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    It seems more appropriate to me for private companies to take the risk and make the expense, rather than our heavily stressed taxpayer base. Do you think the lack of a program of record now that NASA has effectively cancelled Constellation will re-open people's minds and allow them to imagine new paths for NASA? The outbreak spurred a massive response by researchers around the world to develop effective therapeutics and a protective vaccine. As we embark upon our third full year here at the journal, we can now indeed celebrate the success of an Ebola vaccine which appears to be completely protective in humans.

    In a trial published in December in The Lancet , this recombinant respiratory syncytial virus rRSV -based vaccine was administered to more than people in Guinea, all of whom were protected from disease. We praise the large-scale collaborative effort of both clinical and basic science researchers which has brought us closer to preventing further Ebola outbreaks.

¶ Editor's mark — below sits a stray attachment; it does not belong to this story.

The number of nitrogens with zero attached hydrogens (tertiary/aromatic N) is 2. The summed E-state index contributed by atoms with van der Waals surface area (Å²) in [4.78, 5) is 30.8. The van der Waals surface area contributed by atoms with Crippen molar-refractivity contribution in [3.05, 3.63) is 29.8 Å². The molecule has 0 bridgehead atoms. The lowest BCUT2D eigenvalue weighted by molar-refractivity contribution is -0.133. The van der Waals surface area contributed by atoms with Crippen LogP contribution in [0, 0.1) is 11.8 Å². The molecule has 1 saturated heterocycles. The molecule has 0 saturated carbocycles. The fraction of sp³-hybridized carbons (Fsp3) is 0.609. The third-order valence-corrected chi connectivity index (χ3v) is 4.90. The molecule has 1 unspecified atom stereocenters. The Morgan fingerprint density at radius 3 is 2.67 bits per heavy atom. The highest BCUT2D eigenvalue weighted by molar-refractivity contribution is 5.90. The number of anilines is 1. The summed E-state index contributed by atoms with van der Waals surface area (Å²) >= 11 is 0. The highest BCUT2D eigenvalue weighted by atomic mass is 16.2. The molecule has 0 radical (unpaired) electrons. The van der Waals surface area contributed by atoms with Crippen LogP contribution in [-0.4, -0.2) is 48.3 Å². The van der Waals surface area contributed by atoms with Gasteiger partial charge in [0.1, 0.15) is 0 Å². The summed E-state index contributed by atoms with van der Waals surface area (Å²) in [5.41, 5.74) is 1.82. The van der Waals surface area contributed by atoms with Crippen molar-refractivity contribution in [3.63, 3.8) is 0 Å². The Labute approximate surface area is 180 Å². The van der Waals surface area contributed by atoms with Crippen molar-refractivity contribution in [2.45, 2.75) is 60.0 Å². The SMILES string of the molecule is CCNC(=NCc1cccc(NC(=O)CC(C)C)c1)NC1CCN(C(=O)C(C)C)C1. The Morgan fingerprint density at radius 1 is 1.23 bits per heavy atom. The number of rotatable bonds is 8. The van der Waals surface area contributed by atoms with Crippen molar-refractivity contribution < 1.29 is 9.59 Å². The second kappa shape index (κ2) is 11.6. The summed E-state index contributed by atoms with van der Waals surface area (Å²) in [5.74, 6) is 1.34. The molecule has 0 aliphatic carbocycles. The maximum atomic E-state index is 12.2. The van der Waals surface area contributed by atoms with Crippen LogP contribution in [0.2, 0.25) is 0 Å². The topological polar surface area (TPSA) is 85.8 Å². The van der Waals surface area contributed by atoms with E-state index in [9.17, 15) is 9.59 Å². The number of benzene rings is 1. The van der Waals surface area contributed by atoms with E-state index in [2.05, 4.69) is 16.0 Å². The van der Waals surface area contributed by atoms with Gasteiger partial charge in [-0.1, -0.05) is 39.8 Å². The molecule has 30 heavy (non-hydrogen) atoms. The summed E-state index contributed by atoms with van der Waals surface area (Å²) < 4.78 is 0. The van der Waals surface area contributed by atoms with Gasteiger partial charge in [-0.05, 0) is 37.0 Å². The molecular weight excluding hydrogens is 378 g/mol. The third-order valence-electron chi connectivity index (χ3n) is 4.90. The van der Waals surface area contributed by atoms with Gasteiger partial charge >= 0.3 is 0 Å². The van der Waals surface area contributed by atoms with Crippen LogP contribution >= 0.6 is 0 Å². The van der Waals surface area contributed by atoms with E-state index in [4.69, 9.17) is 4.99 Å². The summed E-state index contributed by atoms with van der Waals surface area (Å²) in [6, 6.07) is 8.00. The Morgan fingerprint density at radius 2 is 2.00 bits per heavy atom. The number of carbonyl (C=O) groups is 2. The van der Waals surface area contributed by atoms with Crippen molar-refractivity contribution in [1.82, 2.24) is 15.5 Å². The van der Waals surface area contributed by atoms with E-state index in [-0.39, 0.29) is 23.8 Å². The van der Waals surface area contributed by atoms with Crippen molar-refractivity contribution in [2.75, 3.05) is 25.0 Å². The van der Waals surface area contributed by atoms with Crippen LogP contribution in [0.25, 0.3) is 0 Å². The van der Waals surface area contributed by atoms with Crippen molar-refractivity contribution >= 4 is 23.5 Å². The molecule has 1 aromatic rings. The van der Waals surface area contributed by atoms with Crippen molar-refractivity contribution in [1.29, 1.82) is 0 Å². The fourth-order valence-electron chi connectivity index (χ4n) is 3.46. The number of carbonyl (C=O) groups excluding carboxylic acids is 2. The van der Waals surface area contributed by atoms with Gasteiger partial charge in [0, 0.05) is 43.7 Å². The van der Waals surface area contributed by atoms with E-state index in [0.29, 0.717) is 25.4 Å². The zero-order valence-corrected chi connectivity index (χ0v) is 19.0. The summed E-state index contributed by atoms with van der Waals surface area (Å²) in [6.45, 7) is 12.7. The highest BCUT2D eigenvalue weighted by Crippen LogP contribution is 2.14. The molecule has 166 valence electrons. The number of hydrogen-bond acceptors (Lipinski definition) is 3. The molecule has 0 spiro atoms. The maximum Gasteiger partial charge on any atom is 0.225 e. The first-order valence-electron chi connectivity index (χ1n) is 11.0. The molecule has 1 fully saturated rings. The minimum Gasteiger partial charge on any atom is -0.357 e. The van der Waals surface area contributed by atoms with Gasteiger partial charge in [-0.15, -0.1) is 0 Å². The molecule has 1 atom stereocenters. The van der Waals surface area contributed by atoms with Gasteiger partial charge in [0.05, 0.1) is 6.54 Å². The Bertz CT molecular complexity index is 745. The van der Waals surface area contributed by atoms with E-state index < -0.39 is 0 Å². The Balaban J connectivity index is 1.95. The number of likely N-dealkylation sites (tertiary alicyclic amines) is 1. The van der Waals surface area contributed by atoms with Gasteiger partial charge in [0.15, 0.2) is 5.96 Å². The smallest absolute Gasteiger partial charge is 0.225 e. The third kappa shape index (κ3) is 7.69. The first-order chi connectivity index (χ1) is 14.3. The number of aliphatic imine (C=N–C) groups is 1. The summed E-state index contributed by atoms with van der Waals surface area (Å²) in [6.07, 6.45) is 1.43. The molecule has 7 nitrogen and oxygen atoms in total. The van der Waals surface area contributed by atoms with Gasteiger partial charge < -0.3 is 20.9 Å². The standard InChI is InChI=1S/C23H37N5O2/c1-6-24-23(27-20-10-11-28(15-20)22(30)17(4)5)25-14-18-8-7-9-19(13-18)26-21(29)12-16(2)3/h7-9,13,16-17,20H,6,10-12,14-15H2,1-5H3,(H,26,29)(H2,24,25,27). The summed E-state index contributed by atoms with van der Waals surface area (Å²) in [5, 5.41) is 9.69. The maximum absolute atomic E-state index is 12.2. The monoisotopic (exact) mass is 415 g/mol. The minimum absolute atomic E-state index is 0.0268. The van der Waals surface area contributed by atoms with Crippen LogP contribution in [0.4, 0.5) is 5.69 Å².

Moving forward in , we hope a similar mobilization of efforts will lead us towards better diagnostic and therapeutic options for patients affected by Zika virus.

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    Although quite different from Ebola virus in its clinical presentation, this emergent and wide-spread public health threat will require the same degree of scientific collaboration across basic and clinical disciplines. While it will be some time before we hear results, our fingers are tightly crossed that we will see the dial move even further upward for efficacy in preventing new HIV infections. New advances with checkpoint inhibitors and chimeric antigen receptor CAR -T cell based therapies have of course dominated many cancer therapy-based headlines over the past year.

    In we expect many more great ideas to develop further within this explosive area of therapeutic research—such as defining new cancer antigens to target, improving safety, and exploring combination therapies. These tests look at sequences of DNA fragments from lysed cancer cells that are present in the blood of affected patients. If specific cancer-associated gene mutations are found, this information can help clinicians make better, tailor-made, treatment decisions.